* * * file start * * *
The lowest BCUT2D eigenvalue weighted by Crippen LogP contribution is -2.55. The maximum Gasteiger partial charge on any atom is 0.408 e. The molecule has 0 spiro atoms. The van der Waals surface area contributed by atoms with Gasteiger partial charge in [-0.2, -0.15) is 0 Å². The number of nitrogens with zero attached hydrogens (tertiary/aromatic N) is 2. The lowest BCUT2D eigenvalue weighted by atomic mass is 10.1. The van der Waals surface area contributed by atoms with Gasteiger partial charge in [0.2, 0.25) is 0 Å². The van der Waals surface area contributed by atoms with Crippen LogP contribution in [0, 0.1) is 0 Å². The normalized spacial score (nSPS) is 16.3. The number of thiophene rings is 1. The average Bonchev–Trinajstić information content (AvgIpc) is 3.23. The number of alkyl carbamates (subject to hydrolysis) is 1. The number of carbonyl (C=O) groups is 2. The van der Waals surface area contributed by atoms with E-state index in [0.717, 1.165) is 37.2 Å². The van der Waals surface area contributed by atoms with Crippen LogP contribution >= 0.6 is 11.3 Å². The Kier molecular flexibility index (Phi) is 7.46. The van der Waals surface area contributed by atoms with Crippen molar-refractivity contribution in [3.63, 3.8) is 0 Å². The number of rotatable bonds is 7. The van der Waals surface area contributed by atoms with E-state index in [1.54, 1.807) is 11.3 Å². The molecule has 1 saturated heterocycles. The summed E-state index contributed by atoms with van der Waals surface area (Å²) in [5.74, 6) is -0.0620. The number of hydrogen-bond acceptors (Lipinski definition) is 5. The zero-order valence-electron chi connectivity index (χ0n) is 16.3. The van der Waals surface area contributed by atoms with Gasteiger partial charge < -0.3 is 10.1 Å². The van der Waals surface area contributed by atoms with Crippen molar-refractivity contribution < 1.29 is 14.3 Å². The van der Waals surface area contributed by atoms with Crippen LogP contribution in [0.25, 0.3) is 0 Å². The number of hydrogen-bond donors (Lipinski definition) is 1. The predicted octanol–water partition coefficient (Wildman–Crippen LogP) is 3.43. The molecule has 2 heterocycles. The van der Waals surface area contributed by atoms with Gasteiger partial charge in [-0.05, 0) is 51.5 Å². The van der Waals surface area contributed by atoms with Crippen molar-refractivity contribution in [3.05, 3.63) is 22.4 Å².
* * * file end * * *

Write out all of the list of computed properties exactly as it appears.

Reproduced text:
The lowest BCUT2D eigenvalue weighted by Crippen LogP contribution is -2.55. The maximum Gasteiger partial charge on any atom is 0.408 e. The molecule has 0 spiro atoms. The van der Waals surface area contributed by atoms with Gasteiger partial charge in [-0.2, -0.15) is 0 Å². The number of nitrogens with zero attached hydrogens (tertiary/aromatic N) is 2. The lowest BCUT2D eigenvalue weighted by atomic mass is 10.1. The van der Waals surface area contributed by atoms with Gasteiger partial charge in [0.2, 0.25) is 0 Å². The van der Waals surface area contributed by atoms with Crippen LogP contribution in [0, 0.1) is 0 Å². The normalized spacial score (nSPS) is 16.3. The number of thiophene rings is 1. The average Bonchev–Trinajstić information content (AvgIpc) is 3.23. The number of alkyl carbamates (subject to hydrolysis) is 1. The number of carbonyl (C=O) groups is 2. The van der Waals surface area contributed by atoms with E-state index in [0.717, 1.165) is 37.2 Å². The van der Waals surface area contributed by atoms with Crippen LogP contribution >= 0.6 is 11.3 Å². The Kier molecular flexibility index (Phi) is 7.46. The van der Waals surface area contributed by atoms with Crippen molar-refractivity contribution in [3.63, 3.8) is 0 Å². The number of rotatable bonds is 7. The van der Waals surface area contributed by atoms with E-state index in [1.54, 1.807) is 11.3 Å². The molecule has 1 saturated heterocycles. The summed E-state index contributed by atoms with van der Waals surface area (Å²) in [5.74, 6) is -0.0620. The number of hydrogen-bond acceptors (Lipinski definition) is 5. The zero-order valence-electron chi connectivity index (χ0n) is 16.3. The van der Waals surface area contributed by atoms with Gasteiger partial charge < -0.3 is 10.1 Å². The van der Waals surface area contributed by atoms with Crippen molar-refractivity contribution < 1.29 is 14.3 Å². The van der Waals surface area contributed by atoms with Crippen LogP contribution in [0.25, 0.3) is 0 Å². The number of hydrogen-bond donors (Lipinski definition) is 1. The predicted octanol–water partition coefficient (Wildman–Crippen LogP) is 3.43. The molecule has 2 heterocycles. The van der Waals surface area contributed by atoms with Gasteiger partial charge in [-0.05, 0) is 51.5 Å². The van der Waals surface area contributed by atoms with Crippen molar-refractivity contribution in [3.05, 3.63) is 22.4 Å².